I have discovered over the years that I have two settings when it comes to writing – I can write very short, or very long. (This holds true in the a smaller degree when I write short stories – I can do drabbles, or little shorts of a few thousand words, or wind up with a ‘short story’ that is pushing 45,000 words. Not a short story any more.)
Today I’m talking about the short side of things, obviously. (I don’t have such an easy explanation for the longer side of my writing habits.)
Really, though, I am very fond of short fiction, both reading (bite-sized pieces of story? Yes please!) and writing. I think it can be a very fun look at things.
One reason why I like writing short fiction, and why I think it’s done so much for me as a writer (I’ve written a lot of tiny stories), is that it makes me think about words. Now if you know me – or, heck, if you’ve read much of my rambling on writing in the past – you might be given pause at this point, because no, I never think about words ever, nope nope nope.
But really! I think about words all the time – vocabulary is fun, etymology is fun, words rock seriously, let me not conceal my feelings on this point – but writing short fiction is like packing light for a mission. I have my objective and a limited amount of equipment I can select to achieve it, within the allotted time. So my first draft might be a bit looser (still figuring out what equipment might be necessary for my objective, still mapping out the territory to be covered) but when it comes down to it I have to pare to the essentials.
I’m not just talking about writing for a wordcount limit, of course, although that’s one major motivator for the above mentioned style of paring down. I am more mindful of words in general when there are fewer of them to tell a story, to link my reader to my character and their situation, to make them connect somehow and get them interested and involved.
After all, there’s only a short time I have them, and I want to make the ride interesting, make it worth it, even if it’s a brief one. Making a reader want more? Always great. Making them feel like something was missing from the story? Not what I mean by wanting more and not what I want the impression to be like. It’s not a good feeling to leave a reader with in general.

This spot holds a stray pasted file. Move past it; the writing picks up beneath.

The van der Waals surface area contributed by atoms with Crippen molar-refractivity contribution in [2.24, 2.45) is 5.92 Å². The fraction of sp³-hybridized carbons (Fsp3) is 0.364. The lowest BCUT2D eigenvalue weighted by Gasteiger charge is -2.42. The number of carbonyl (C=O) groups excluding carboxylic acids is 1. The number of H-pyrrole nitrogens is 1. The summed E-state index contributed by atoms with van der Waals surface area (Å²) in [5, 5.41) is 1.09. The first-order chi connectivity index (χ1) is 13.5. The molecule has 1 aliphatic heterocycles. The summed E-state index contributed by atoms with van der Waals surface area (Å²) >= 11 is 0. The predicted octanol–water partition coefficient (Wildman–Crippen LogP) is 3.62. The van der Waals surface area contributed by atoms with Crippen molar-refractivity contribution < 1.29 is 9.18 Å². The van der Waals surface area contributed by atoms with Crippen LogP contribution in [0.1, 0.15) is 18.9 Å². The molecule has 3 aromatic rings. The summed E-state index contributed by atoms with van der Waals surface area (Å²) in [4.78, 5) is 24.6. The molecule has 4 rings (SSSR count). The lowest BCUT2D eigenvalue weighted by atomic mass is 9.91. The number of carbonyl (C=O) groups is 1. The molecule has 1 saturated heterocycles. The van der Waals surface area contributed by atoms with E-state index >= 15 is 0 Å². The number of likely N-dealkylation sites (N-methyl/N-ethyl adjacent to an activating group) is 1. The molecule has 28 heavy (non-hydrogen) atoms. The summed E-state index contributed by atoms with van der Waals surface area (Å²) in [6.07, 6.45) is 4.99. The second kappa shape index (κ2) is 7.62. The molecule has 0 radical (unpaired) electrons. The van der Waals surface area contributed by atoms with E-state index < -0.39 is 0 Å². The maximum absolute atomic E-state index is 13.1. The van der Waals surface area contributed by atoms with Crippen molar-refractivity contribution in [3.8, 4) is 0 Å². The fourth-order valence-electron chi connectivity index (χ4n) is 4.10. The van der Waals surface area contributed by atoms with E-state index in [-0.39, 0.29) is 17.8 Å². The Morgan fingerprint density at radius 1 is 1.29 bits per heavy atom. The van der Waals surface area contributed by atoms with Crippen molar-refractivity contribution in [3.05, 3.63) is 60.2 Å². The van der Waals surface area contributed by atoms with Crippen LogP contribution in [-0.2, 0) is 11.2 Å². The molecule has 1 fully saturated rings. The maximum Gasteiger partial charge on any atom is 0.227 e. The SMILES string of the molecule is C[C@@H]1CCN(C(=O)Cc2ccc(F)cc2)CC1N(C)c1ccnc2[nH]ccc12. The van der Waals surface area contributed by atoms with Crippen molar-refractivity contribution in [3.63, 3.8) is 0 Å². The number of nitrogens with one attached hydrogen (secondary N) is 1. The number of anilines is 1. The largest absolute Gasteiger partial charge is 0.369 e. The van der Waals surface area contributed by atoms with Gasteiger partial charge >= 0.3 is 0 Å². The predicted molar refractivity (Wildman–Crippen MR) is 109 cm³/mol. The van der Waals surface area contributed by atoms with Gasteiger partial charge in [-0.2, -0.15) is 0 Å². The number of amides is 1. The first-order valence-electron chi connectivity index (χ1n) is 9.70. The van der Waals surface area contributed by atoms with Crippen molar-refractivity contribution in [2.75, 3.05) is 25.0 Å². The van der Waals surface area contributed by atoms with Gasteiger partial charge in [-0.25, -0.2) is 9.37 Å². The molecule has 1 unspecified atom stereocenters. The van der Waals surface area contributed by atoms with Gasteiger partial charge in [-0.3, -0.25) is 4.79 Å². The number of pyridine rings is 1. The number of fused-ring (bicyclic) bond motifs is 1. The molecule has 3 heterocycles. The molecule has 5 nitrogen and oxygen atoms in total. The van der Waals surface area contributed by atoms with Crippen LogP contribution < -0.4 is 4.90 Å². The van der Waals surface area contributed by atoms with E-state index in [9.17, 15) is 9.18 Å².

So when I write short, I think about words more, and more deeply. Does this word or phrase have the punch, the feeling that this scene really requires? Does this one really have to be here or would it be more involving if I cut it and let the next sentence flow in quicker?
Then those thoughts which I train myself into, of course, stick around – I’ve mapped a new path in my head. Or, rather, not a new path, but I’ve emphasised this one by walking it, lingering along it, and now it’s comfortable. It’s a good route and one my feet (or my fingers) take me down automatically.
So when I write longer stories I still think. . .
Does this sentence really have the emotional wrench that it needs to for this scene, or would this alternate phrasing make it hit harder, pull deeper? Does this phrase really need to be here or does it slow down the freefall? Does this sweet moment work better with a soft pause left between the words here, rather than a more detailed description of this moment?
I think about words. And I think that the way I do so after training myself with short stories, trying to get the impact I want in a small space, is very good for my writing as a whole. (Even for my non-fiction writing, though in entirely different ways, of course.)
After all, that kind of thinking about the building blocks of a story tightens the writing, smoothes the way it all slots together, and makes for a better story overall – whatever the length.
Do you write short stories? When you write short do you think differently about the way you write or how you use words? Have you learned anything different about your writing through writing short fiction?